The Golden Rule for How to Engage Students in Learning

When you first start teaching, you might be wondering how to engage your students in learning. 

Student engagement can feel daunting because it can take a lot of time, and that all of your students like to do different things in the classroom. 

Or maybe you tried something you thought would be “fun” in class but your students didn’t find it as engaging as you had hoped.

If this sounds like you, then you are not alone.

Today we are going to uncover the Golden Rule on how to engage students in learning.

In this post we will cover:

  • What Student Engagement is
  • Why Student Engagement is Important
  • The Golden Rule for How to Engage Students in Learning Using Choices

So grab a cup of coffee and let’s get started!

What is Student Engagement?

Student engagement is “The degree of attention, curiosity, interest, optimism, and passion that students show while learning,” according to Ed Glossary.

In other words, it’s how “into” the lesson students are. 

It’s the degree of how enthused and involved a student is during a lesson.

There are three different kinds of student engagement. They are:

  • Behavioral Engagement
  • Emotional Engagement
  • Cognitive or Intellectual Engagement.

If you would like to learn more about what student engagement is, read this post called “The Ultimate Guide of Student Engagement Strategies in 5 Minutes or Less.”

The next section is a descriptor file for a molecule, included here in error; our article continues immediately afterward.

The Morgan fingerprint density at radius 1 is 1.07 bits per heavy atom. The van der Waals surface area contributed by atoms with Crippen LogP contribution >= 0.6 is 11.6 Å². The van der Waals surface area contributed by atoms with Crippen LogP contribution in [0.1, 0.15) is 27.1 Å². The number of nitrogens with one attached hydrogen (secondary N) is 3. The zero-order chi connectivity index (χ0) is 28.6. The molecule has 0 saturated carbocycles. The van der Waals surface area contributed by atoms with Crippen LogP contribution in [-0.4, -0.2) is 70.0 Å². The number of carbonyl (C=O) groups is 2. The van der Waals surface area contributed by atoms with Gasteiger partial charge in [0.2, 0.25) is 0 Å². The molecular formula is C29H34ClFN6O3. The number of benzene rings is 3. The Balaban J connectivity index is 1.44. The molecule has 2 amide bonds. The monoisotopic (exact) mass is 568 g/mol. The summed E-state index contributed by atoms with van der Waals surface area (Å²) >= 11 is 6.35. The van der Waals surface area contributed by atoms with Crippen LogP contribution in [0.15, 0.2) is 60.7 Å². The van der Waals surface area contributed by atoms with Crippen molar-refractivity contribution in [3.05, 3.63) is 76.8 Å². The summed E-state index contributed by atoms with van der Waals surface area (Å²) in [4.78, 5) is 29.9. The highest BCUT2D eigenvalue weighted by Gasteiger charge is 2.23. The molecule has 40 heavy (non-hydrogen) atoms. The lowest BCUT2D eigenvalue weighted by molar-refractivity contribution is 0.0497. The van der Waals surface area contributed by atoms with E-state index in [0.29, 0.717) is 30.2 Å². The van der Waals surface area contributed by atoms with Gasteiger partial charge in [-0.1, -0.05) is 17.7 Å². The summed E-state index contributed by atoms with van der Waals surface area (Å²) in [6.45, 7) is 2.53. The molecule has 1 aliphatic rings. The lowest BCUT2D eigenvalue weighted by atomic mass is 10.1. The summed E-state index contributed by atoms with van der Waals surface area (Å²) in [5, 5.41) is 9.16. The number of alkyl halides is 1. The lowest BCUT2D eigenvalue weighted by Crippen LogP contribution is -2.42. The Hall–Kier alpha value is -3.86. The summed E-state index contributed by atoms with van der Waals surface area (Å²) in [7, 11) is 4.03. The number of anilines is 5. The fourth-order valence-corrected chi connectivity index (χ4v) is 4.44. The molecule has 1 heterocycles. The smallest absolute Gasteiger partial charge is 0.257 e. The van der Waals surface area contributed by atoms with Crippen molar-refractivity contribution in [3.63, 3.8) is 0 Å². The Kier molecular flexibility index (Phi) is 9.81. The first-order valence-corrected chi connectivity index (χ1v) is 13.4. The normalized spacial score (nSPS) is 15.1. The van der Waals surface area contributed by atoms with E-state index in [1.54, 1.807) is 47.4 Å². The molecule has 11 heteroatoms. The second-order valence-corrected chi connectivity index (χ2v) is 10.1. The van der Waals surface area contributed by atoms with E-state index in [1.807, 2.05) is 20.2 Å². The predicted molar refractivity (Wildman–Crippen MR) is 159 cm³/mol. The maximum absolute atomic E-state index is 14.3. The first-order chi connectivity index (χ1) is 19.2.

In this post, I go into depth about what student engagement is, why it’s important, and how you can effectively incorporate it into your classroom in just 5 minutes. Click here to read it now. 

Why is Student Engagement Important?

There are several reasons why student engagement is important.

For instance, did you know that according to Brain Balance Centers “a reasonable attention span of a child is two to three minutes per year of their age?”

 So for instance:

2 years of age = 4 to 6 minutes 

4 years of age = 8 to 12 minutes

And so forth. 

This can be a frightening thought while considering student engagement, especially as a new teacher.

Students only have a couple of minutes where they are attentive due to their attention span. 

That’s why it is so important to make what time you do have their attention count. 

For more reasons why student engagement is so important, click here to read  “The Ultimate Guide of Student Engagement Strategies in 5 Minutes or Less.”

The Golden Rule for How to Engage Students in Learning

Now that you know what student engagement is, you might be wondering, what the secret to getting my students engaged?

And once I have them engaged, how do I keep them engaged?

The answer is choices.

All About Choices

You see, choices are the ability to freely pick something. 

This is important because it empowers students to take control and responsibility for their learning.

Choices also allow students to tailor learning to their way of thinking. This makes it possible for them to pick the choice that best represents their knowledge. 

For example, students might be able to choose between writing a story, making a play, or singing a song for their final project.

All of these choices allow students to creatively and authentically represent their learning in a meaningful way. Hence, enhancing their engagement in learning.

How to Engage Students in Learning With Choices

Now that we know what choices look like in the classroom, let’s talk about how to engage students in learning with choices.

Choice Boards

One way to engage students in learning with choices is something I alluded to earlier which is “Choice Boards.”